The Contra Costa Times, covering a story of Port of Oakland air pollution, supposedly of interest to its readers, missed the crucial political fact of the year on this issue: that Gov. Schwarzenegger, vetoed the bill that would have provided the most money for air clean up, by putting a surcharge on all full containers passing through the port. The additional fact that Gov. Sarah Palin, Barfly-AK, had something to do with persuading him to veto the bill, was also missed.

The Contra Costa Times was, until recently, owned by Knight-Ridder, which sold it to the McClatchy Co, which sold it to Denver-based MediaNews Group. Moody's has just again downgraded MediaNews's credit rating and pointed to significant challenges in the chain's near future.

Meanwhile, according to Project Finance Magazine, on Dec. 9, five multi-leteral export credit agencies pledged $5.25 billion for widening and improving the Panama Canal, another blow to westcoast ports. Shipping by sea remains the cheapest means of transport.

Another aspect of the problem of ports, pollution, and the money to improve air quality around the ports, is that the planned "inland ports," warehousing and truck depots in the San Joaquin Valley reached by rail from the ports, have lost one big pot of expected public funding as a result of Schwarzenegger's veto.

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Guidebook of SF community gardens

Submitted: Dec 13, 2008
By: 
Badlands Journal editorial board

San Francisco Chronicle

GARDENS IN UNLIKELY PLACES MEAN HOPE, FREEDOM...Ron Sullivan,Joe Eaton...10-12-08

http://www.sfgate.com/cgi-bin/article.cgi?f=/c/a/2008/12/10/HOVP14GTN1.DTL&type=homeandga

 

When we follow the operations of school and community gardens, we find ourselves speculating about the existence of a gardening instinct in our species.

When we happen upon "guerrilla" gardens like Alemany Farms or the Tenderloin National Forest, a converted alley off Ellis Street, we're tempted to make a most unscientific pronouncement confirming it.
It's dangerous to call anything in humans instinctive - not because we're such an exceptional case among mammals but because deciding what a human instinct is would be like that old koan about trying to bite your teeth. Never mind; it seems that growing things is so common to us and so persistent within us that it's almost a tropism.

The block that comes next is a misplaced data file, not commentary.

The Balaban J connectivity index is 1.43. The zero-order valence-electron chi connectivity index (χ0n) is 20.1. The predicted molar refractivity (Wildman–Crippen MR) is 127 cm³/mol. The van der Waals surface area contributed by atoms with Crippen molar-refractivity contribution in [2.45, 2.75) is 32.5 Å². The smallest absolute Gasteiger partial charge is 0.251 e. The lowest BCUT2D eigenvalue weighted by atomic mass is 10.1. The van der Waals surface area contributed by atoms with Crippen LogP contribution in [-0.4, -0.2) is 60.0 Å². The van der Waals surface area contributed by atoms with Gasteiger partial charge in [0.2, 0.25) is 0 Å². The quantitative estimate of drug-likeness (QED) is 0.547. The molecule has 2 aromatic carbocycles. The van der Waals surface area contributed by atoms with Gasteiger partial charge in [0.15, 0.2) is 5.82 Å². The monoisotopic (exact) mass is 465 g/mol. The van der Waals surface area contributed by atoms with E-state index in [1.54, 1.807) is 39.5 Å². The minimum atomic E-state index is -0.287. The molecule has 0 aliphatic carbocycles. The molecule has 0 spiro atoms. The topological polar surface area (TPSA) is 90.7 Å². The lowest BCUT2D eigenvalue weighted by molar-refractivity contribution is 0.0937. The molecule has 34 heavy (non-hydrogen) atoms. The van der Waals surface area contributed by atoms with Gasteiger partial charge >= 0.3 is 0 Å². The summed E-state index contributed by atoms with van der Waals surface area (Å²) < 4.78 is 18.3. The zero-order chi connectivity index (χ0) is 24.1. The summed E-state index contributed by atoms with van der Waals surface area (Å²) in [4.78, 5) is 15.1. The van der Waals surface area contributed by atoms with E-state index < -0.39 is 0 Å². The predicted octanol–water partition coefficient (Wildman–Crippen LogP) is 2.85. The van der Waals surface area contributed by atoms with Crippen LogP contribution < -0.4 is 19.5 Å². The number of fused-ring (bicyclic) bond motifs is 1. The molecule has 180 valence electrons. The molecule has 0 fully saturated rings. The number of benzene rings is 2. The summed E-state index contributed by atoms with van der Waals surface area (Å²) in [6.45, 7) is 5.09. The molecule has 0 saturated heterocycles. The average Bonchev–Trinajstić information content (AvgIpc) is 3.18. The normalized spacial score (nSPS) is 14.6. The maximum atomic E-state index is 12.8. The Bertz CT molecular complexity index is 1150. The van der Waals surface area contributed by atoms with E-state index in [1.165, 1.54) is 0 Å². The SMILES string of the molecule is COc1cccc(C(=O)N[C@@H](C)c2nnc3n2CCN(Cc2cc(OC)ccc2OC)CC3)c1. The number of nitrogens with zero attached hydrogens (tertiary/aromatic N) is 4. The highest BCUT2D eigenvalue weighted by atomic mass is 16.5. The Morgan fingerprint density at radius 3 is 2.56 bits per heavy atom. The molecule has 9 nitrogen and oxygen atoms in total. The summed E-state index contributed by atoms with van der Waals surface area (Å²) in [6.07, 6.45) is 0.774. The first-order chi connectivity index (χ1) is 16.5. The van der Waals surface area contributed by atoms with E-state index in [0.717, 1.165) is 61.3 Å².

We have local examples. The gardens on Alcatraz are so unlikely that half of us living here don't know they exist. To start them, early outposts on the island had to import soil because the place is natively a rock with a lot of bird droppings on it. Lichens, maybe mosses, grew there, and maybe there were a few tenacious succulents wedging themselves into cracks. The birds that have nested there for centuries probably brought seeds with them, on their bodies or in the nesting material some of them use.

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The corruption complex in Merced

Submitted: Dec 08, 2008
By: 
Badlands Journal editorial board

“In a government of law, the existence of the government will be imperiled if it fails to observe the law scrupulously. Our government is the potent, the omnipresent teacher. For good or for ill, it teaches the whole people by example. Crime is contagious. If the government becomes a lawbreaker, it breeds contempt for the law; it invites every man to become a law unto himself; it invites anarchy.” -- US Supreme Court Justice Louis Brandeis, 1856-1941

12-5-7-08
CounterPunch.com
How Washington Arrogance Helped Drive the Mumbai Attacks
Muslim Revolution
By PAUL CRAIG ROBERTS
http://www.counterpunch.com/roberts12052008.html

We were deeply struck by this ancient theme -- that the polis is the teacher of its citizens -- because it is as true now as it has always been.

But, what of that other institution so terribly important to the education of our citizens and others, our universities, specifically "the greatest public higher education research institution in the world" ... (listen to those trumpets blare) ... the University of California?

Is UC a good teacher?